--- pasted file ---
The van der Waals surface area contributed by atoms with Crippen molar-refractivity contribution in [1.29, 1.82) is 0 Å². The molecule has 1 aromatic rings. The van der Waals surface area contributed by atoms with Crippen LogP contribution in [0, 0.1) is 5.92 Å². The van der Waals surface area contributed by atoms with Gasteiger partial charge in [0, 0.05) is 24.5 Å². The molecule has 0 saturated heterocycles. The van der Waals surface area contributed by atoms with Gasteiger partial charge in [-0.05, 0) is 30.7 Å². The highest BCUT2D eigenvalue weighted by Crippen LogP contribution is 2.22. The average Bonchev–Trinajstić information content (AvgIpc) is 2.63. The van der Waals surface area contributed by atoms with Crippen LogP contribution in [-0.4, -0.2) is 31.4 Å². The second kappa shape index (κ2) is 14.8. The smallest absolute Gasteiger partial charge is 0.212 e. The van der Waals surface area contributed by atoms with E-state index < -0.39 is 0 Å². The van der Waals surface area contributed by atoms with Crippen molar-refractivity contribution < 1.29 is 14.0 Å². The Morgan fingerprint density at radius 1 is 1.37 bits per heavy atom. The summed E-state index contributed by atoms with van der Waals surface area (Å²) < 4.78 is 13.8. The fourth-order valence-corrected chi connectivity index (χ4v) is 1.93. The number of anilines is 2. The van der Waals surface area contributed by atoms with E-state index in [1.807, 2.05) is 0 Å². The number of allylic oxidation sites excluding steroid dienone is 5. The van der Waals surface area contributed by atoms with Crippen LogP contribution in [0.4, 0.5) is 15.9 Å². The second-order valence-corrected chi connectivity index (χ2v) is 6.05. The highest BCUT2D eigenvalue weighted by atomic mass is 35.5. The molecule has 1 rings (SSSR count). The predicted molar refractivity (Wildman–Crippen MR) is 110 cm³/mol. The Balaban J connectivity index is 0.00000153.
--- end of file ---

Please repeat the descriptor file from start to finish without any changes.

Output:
The van der Waals surface area contributed by atoms with Crippen molar-refractivity contribution in [1.29, 1.82) is 0 Å². The molecule has 1 aromatic rings. The van der Waals surface area contributed by atoms with Crippen LogP contribution in [0, 0.1) is 5.92 Å². The van der Waals surface area contributed by atoms with Gasteiger partial charge in [0, 0.05) is 24.5 Å². The molecule has 0 saturated heterocycles. The van der Waals surface area contributed by atoms with Gasteiger partial charge in [-0.05, 0) is 30.7 Å². The highest BCUT2D eigenvalue weighted by Crippen LogP contribution is 2.22. The average Bonchev–Trinajstić information content (AvgIpc) is 2.63. The van der Waals surface area contributed by atoms with Crippen LogP contribution in [-0.4, -0.2) is 31.4 Å². The second kappa shape index (κ2) is 14.8. The smallest absolute Gasteiger partial charge is 0.212 e. The van der Waals surface area contributed by atoms with E-state index < -0.39 is 0 Å². The van der Waals surface area contributed by atoms with Crippen molar-refractivity contribution < 1.29 is 14.0 Å². The Morgan fingerprint density at radius 1 is 1.37 bits per heavy atom. The summed E-state index contributed by atoms with van der Waals surface area (Å²) < 4.78 is 13.8. The fourth-order valence-corrected chi connectivity index (χ4v) is 1.93. The number of anilines is 2. The van der Waals surface area contributed by atoms with E-state index in [1.807, 2.05) is 0 Å². The number of allylic oxidation sites excluding steroid dienone is 5. The van der Waals surface area contributed by atoms with Crippen LogP contribution in [0.4, 0.5) is 15.9 Å². The second-order valence-corrected chi connectivity index (χ2v) is 6.05. The highest BCUT2D eigenvalue weighted by atomic mass is 35.5. The molecule has 1 rings (SSSR count). The predicted molar refractivity (Wildman–Crippen MR) is 110 cm³/mol. The Balaban J connectivity index is 0.00000153.